Paul Krugman digs into an issue that deserves more attention: will Goldman Sachs’ use of derivatives to manipulate the carbon markets inevitably cause the sun to explode, blotting out all life on earth?
Actually, he digs into the fearmongering surrounding cap-and-trade, and lays out some of the many reasons concerns about carbon market manipulation is overblown. This has been an issue I’ve wanted to devote some blog inches to for a while, but, lacking a Nobel Prize, I’ve decided to keep my own counsel. Nobel-Prize-having Paul Krugman, on the other hand, jumps right in:
> So, should fear of speculation lead us to ban trading in wheat? Nobody would say that. Yes, sometimes speculators will get it wrong — but the advantages of having a wheat market vastly overshadow the possible harm that may sometimes come from speculation.
> Now substitute “emission permits” for wheat. It’s exactly the same story. Why should you address it any differently? Yet as Joe Romm tells us, Sen. Byron Dorgan — who I suspect kind of favors allowing the market in wheat to operate — warns against cap and trade because it would offer too many opportunities to the “Wall Street crowd.” And that same line is, unfortunately, being echoed by a number of progressives.
> This is really bad — it’s not a case of the perfect being the enemy of the good, it’s a case of the perfect being an enemy of the *planet*.
The piece goes on to lay out some reasons why the carbon market won’t be subject to manipulation in the same way that, say, the California energy market was in 2000. Essentially, the carbon market will be too broad and responsive to price changes to allow for easy gaming. I would add that the cap-and-trade system described in the Waxman-Markey bill has several provisions meant to buffer against price shocks.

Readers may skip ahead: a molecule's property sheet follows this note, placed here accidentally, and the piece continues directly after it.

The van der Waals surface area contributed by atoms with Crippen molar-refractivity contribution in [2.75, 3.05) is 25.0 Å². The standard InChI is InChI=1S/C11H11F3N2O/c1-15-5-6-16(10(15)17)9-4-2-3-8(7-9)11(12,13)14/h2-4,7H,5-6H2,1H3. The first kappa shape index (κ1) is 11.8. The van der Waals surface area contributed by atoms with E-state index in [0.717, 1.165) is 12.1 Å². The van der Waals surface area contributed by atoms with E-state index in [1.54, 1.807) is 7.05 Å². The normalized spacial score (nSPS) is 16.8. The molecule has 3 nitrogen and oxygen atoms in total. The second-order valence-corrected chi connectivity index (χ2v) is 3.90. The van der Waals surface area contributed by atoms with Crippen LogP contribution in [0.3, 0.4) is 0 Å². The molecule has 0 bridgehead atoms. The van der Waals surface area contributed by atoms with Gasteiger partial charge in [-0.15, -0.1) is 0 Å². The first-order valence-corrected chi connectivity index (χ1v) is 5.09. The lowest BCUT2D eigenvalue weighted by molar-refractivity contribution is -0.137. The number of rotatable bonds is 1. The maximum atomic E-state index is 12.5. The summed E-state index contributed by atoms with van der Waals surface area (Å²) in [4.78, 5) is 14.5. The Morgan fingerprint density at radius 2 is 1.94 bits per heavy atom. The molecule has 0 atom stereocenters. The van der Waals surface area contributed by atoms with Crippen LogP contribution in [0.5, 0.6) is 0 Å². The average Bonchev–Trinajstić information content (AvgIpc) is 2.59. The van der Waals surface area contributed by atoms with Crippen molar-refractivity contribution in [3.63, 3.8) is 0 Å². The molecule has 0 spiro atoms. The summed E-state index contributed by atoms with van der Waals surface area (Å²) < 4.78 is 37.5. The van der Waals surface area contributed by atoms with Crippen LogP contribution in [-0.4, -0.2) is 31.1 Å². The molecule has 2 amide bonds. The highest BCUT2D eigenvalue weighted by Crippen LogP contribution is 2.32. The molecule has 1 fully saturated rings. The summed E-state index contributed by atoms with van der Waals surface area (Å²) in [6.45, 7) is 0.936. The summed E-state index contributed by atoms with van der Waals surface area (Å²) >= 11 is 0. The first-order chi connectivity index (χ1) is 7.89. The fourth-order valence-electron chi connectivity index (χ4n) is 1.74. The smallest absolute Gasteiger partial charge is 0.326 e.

Even if you are worried about market manipulation in the abstract, there’s good news: the climate change bill just passed in the House includes lots and lots of provisions for reining in speculative excess. Joe Romm has plenty of details.
Part of the difficulty in batting this stuff down is that the charges aren’t generally very specific or even coherent. For example, a lot of people have tried to raise concerns about derivatives, usually while holding flashlights under their faces to appear extra-scary. But very few people know what a derivative actually is. As it happens, derivatives are an incredibly broad class of mostly benign financial instruments. Even the ones that have proven not to be so benign — say, CDOs and CDSs — weren’t really a root cause of our current financial problems. They just exacerbated a situation that was already set to explode.
A certain corner of the environmental community has been complaining about markets for a long time now, and these complaints are getting picked up more broadly as we get closer to actually passing a bill. Matt Taibbi recently wrote a piece for Rolling Stone that named “global warming” as the next speculative bubble. The article (or at least the carbon market section, which is the only bit I read) is spectacular in its incoherence, but similar sentiments can be heard even from such environmental heroes as James Hansen.
Which is really too bad, because the concerns are overblown, and they’re now being picked up and broadcast opportunistically by many who would prefer we do nothing at all about climate change.